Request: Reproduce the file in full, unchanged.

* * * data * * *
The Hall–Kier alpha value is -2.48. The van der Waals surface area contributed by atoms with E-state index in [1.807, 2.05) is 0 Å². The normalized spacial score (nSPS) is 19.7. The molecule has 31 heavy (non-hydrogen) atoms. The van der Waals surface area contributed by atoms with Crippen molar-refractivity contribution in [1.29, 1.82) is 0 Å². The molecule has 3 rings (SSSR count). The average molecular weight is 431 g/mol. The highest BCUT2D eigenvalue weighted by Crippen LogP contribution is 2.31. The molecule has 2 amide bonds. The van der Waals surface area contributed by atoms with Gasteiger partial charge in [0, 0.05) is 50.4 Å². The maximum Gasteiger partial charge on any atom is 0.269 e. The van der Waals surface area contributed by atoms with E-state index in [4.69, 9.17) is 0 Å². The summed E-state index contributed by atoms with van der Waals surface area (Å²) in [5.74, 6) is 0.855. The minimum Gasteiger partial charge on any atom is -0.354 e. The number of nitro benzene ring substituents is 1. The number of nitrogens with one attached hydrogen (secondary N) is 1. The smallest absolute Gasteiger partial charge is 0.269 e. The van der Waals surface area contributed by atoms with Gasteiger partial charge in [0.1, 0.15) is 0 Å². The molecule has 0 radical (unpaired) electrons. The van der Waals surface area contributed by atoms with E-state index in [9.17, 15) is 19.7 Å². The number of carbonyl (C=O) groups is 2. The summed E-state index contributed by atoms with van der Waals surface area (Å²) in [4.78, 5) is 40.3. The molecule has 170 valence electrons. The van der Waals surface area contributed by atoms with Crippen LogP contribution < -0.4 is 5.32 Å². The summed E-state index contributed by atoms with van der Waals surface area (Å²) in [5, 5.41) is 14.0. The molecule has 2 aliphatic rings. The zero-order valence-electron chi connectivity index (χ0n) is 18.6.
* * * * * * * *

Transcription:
The Hall–Kier alpha value is -2.48. The van der Waals surface area contributed by atoms with E-state index in [1.807, 2.05) is 0 Å². The normalized spacial score (nSPS) is 19.7. The molecule has 31 heavy (non-hydrogen) atoms. The van der Waals surface area contributed by atoms with Crippen molar-refractivity contribution in [1.29, 1.82) is 0 Å². The molecule has 3 rings (SSSR count). The average molecular weight is 431 g/mol. The highest BCUT2D eigenvalue weighted by Crippen LogP contribution is 2.31. The molecule has 2 amide bonds. The van der Waals surface area contributed by atoms with Gasteiger partial charge in [0, 0.05) is 50.4 Å². The maximum Gasteiger partial charge on any atom is 0.269 e. The van der Waals surface area contributed by atoms with E-state index in [4.69, 9.17) is 0 Å². The summed E-state index contributed by atoms with van der Waals surface area (Å²) in [5.74, 6) is 0.855. The minimum Gasteiger partial charge on any atom is -0.354 e. The number of nitro benzene ring substituents is 1. The number of nitrogens with one attached hydrogen (secondary N) is 1. The smallest absolute Gasteiger partial charge is 0.269 e. The van der Waals surface area contributed by atoms with Gasteiger partial charge in [0.1, 0.15) is 0 Å². The molecule has 0 radical (unpaired) electrons. The van der Waals surface area contributed by atoms with E-state index in [9.17, 15) is 19.7 Å². The number of carbonyl (C=O) groups is 2. The summed E-state index contributed by atoms with van der Waals surface area (Å²) in [4.78, 5) is 40.3. The molecule has 170 valence electrons. The van der Waals surface area contributed by atoms with Crippen LogP contribution < -0.4 is 5.32 Å². The summed E-state index contributed by atoms with van der Waals surface area (Å²) in [5, 5.41) is 14.0. The molecule has 2 aliphatic rings. The zero-order valence-electron chi connectivity index (χ0n) is 18.6.